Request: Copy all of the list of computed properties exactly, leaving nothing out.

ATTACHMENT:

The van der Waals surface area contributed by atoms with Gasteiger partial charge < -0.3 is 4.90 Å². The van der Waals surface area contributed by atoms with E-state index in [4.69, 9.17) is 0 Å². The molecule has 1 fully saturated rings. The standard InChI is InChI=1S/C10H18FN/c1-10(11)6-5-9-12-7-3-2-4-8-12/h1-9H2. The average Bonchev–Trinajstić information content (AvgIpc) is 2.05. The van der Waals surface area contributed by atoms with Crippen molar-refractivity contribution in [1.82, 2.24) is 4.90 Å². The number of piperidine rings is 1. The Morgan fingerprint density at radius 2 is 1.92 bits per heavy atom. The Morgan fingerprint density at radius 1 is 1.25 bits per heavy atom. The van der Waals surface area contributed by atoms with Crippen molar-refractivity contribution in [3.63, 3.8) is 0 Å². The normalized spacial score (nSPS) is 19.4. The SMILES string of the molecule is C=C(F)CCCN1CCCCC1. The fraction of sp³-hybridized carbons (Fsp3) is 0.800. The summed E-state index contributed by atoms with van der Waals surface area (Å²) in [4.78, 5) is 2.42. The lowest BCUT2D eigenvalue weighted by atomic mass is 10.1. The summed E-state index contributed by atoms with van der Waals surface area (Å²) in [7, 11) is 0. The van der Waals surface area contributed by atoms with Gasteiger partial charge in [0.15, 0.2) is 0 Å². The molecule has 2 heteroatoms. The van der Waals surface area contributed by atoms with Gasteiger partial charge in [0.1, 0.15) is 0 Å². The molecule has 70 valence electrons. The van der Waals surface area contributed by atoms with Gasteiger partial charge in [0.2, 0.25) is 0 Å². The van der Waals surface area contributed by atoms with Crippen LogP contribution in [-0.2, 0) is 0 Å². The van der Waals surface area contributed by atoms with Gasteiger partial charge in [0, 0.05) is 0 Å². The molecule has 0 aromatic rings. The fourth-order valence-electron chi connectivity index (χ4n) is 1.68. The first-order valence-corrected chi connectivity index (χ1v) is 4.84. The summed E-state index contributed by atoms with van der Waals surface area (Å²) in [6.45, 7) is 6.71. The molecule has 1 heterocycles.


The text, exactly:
The van der Waals surface area contributed by atoms with Gasteiger partial charge < -0.3 is 4.90 Å². The van der Waals surface area contributed by atoms with E-state index in [4.69, 9.17) is 0 Å². The molecule has 1 fully saturated rings. The standard InChI is InChI=1S/C10H18FN/c1-10(11)6-5-9-12-7-3-2-4-8-12/h1-9H2. The average Bonchev–Trinajstić information content (AvgIpc) is 2.05. The van der Waals surface area contributed by atoms with Crippen molar-refractivity contribution in [1.82, 2.24) is 4.90 Å². The number of piperidine rings is 1. The Morgan fingerprint density at radius 2 is 1.92 bits per heavy atom. The Morgan fingerprint density at radius 1 is 1.25 bits per heavy atom. The van der Waals surface area contributed by atoms with Crippen molar-refractivity contribution in [3.63, 3.8) is 0 Å². The normalized spacial score (nSPS) is 19.4. The SMILES string of the molecule is C=C(F)CCCN1CCCCC1. The fraction of sp³-hybridized carbons (Fsp3) is 0.800. The summed E-state index contributed by atoms with van der Waals surface area (Å²) in [4.78, 5) is 2.42. The lowest BCUT2D eigenvalue weighted by atomic mass is 10.1. The summed E-state index contributed by atoms with van der Waals surface area (Å²) in [7, 11) is 0. The van der Waals surface area contributed by atoms with Gasteiger partial charge in [0.15, 0.2) is 0 Å². The molecule has 2 heteroatoms. The van der Waals surface area contributed by atoms with Gasteiger partial charge in [0.1, 0.15) is 0 Å². The molecule has 70 valence electrons. The van der Waals surface area contributed by atoms with Gasteiger partial charge in [0.2, 0.25) is 0 Å². The van der Waals surface area contributed by atoms with Crippen LogP contribution in [-0.2, 0) is 0 Å². The van der Waals surface area contributed by atoms with Gasteiger partial charge in [0, 0.05) is 0 Å². The molecule has 0 aromatic rings. The fourth-order valence-electron chi connectivity index (χ4n) is 1.68. The first-order valence-corrected chi connectivity index (χ1v) is 4.84. The summed E-state index contributed by atoms with van der Waals surface area (Å²) in [6.45, 7) is 6.71. The molecule has 1 heterocycles.